WASHINGTON — A divided Supreme Court on Tuesday struck down a centerpiece of the 1965 Voting Rights Act in a marked victory for Southern states and conservatives that also poses a steep challenge for Congress.
In one of the term’s most highly anticipated rulings, the court ruled 5-4 that part of the 1965 law must be updated to account for how times have changed since Congress first wrote the groundbreaking voting rights legislation.
The ruling could free nine states, as well as certain political jurisdictions in other states, from the necessity of getting prior Justice Department approval for changes that might have an impact on local elections.
“There is no denying that the conditions that originally justified these measures no longer characterize voting in the covered jurisdictions,” Chief Justice John Roberts wrote for the conservative majority.
The decision in the case brought by Shelby County, Ala., technically leaves in place the so-called preclearance requirements under the law. They require prior Justice Department approval, under Section 5, of everything from buying new voting machines and closing polling places to requiring photo identification and shifting district boundaries.
Practically speaking, though, the decision also effectively pulls the plug on preclearance for the time being, by striking down a related section that sets the formula for determining which political jurisdictions must meet the preclearance requirements. The justices said this part of the law, known as Section 4, was unconstitutional.
“Coverage today is based on decades-old data and eradicated practices,” Roberts wrote, noting that “voter registration and turnout data in the covered states have risen dramatically in the years since.”
In 1965, for instance, only 27 percent of African-American adults in Georgia were registered to vote, compared with 62 percent of white adults. By 2004, African-American voter registration in Georgia had jumped to 64 percent, exceeding white registration. Other Southern states have shown similar trends.
The court’s decision leaves up to Congress the job of updating the preclearance formula, a tough political task that some lawmakers concede may be impossible. Until the formula is updated, however, preclearance itself is up in the air.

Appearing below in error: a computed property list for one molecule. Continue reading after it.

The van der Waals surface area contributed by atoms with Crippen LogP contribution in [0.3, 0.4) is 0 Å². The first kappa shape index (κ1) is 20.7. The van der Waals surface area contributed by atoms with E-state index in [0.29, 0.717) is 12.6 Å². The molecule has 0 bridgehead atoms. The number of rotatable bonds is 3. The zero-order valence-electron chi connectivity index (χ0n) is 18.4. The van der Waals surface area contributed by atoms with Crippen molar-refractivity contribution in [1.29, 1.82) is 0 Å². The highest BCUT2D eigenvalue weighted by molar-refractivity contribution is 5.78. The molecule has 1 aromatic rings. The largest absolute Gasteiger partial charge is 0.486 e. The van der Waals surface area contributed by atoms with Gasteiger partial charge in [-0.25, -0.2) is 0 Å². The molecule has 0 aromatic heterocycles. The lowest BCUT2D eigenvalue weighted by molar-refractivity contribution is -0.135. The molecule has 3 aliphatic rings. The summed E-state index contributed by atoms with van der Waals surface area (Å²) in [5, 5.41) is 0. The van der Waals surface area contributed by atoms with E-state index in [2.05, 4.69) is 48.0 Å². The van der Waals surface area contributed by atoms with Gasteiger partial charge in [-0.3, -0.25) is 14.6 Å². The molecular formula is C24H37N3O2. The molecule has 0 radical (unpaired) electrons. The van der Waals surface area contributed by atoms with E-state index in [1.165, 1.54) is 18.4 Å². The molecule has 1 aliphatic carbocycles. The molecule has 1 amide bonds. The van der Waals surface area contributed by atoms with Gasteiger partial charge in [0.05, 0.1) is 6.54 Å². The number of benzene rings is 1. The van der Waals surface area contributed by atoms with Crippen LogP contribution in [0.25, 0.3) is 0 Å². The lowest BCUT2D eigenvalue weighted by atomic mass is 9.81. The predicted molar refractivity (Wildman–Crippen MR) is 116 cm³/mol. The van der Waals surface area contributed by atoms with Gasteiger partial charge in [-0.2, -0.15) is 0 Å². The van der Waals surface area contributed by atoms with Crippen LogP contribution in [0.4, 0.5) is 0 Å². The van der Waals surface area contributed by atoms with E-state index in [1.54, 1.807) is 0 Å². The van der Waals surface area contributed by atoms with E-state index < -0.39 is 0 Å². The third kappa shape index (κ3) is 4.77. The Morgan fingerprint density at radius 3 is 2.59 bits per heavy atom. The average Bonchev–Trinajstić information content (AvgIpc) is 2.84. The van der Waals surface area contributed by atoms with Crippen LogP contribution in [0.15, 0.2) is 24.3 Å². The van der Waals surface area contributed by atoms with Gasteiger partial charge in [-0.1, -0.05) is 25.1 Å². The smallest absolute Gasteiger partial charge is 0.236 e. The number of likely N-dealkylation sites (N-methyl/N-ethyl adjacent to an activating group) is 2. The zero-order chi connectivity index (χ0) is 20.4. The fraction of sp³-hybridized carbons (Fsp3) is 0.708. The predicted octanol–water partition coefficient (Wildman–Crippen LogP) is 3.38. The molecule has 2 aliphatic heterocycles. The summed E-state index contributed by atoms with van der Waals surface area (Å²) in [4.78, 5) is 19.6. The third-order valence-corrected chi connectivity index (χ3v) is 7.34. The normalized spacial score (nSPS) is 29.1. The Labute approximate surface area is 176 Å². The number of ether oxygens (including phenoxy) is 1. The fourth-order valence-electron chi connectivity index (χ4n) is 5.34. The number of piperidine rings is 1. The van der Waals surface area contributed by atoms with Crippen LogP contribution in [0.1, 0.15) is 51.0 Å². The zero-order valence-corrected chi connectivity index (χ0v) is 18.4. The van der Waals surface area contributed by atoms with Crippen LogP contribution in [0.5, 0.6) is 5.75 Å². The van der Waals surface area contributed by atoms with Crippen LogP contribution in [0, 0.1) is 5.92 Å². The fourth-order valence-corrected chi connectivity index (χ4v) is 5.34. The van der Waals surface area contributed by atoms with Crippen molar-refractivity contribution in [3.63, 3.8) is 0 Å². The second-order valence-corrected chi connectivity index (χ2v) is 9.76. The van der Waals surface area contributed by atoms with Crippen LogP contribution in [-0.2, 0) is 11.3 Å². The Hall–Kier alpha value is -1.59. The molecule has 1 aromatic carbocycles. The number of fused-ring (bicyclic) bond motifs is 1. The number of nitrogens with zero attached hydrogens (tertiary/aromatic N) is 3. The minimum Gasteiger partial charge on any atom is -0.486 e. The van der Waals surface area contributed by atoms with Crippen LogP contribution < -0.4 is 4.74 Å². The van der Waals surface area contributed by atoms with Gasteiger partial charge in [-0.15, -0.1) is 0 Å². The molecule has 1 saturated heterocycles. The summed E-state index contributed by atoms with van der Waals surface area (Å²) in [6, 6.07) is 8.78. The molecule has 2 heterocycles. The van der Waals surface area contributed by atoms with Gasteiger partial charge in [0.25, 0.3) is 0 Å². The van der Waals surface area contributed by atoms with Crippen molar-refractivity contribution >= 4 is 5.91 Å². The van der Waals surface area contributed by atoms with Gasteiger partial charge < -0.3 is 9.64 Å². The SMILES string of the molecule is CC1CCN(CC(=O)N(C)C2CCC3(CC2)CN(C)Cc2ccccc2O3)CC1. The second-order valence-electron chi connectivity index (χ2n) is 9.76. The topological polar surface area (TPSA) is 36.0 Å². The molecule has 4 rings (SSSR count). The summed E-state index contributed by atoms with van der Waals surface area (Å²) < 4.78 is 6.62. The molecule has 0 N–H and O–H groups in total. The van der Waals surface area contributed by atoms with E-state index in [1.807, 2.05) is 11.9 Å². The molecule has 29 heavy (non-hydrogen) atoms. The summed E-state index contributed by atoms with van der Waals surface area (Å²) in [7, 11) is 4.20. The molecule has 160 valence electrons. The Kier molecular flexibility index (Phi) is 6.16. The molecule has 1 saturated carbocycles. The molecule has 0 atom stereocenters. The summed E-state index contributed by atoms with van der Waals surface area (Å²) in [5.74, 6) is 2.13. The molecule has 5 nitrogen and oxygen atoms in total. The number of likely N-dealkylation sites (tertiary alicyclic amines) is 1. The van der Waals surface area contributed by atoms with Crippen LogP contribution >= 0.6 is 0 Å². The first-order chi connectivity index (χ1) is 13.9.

Almost immediately after the decision, Texas Attorney General Greg Abbott declared that his state would put into place a controversial voter-identification law without Justice Department approval.
“Well, good luck,” Sen. Orrin Hatch, R-Utah, said of the prospects of Congress passing a new formula. “I don’t think the current Congress has much of a chance to decide it one way or the other because of conflicts in the Congress. That’s a very touchy, very difficult, very sensitive area that’s very difficult to handle.”
Democratic Delegate Eleanor Holmes Norton of Washington, D.C., the capital’s nonvoting representative in the House of Representatives, said Tuesday that she didn’t expect Congress to make any changes this year. At the same time, Norton noted that the last rewrite of the Voting Rights Act, which passed with overwhelming support, had backing from Republican leaders.
“Can they say, ‘Although we stood here in 2006, we’re not going to try to update the formula’?” Norton asked rhetorically. “I don’t think they can say that with any credibility.”
In the meantime, Attorney General Eric Holder said Tuesday that the Justice Department “will continue to carefully monitor” political jurisdictions for voting rights impediments and “will not hesitate to take swift enforcement action” when necessary.
Voting Rights Act advocates say that requiring prior Justice Department approval for electoral changes is more effective than chasing after individual violations after the fact.
Nine states currently are covered in their entirety by the preclearance requirements: Alabama, Alaska, Arizona, Georgia, Louisiana, Mississippi, South Carolina, Texas and Virginia. Selected jurisdictions in an additional six states — California, Florida, Michigan, New York, North Carolina and South Dakota — also are covered.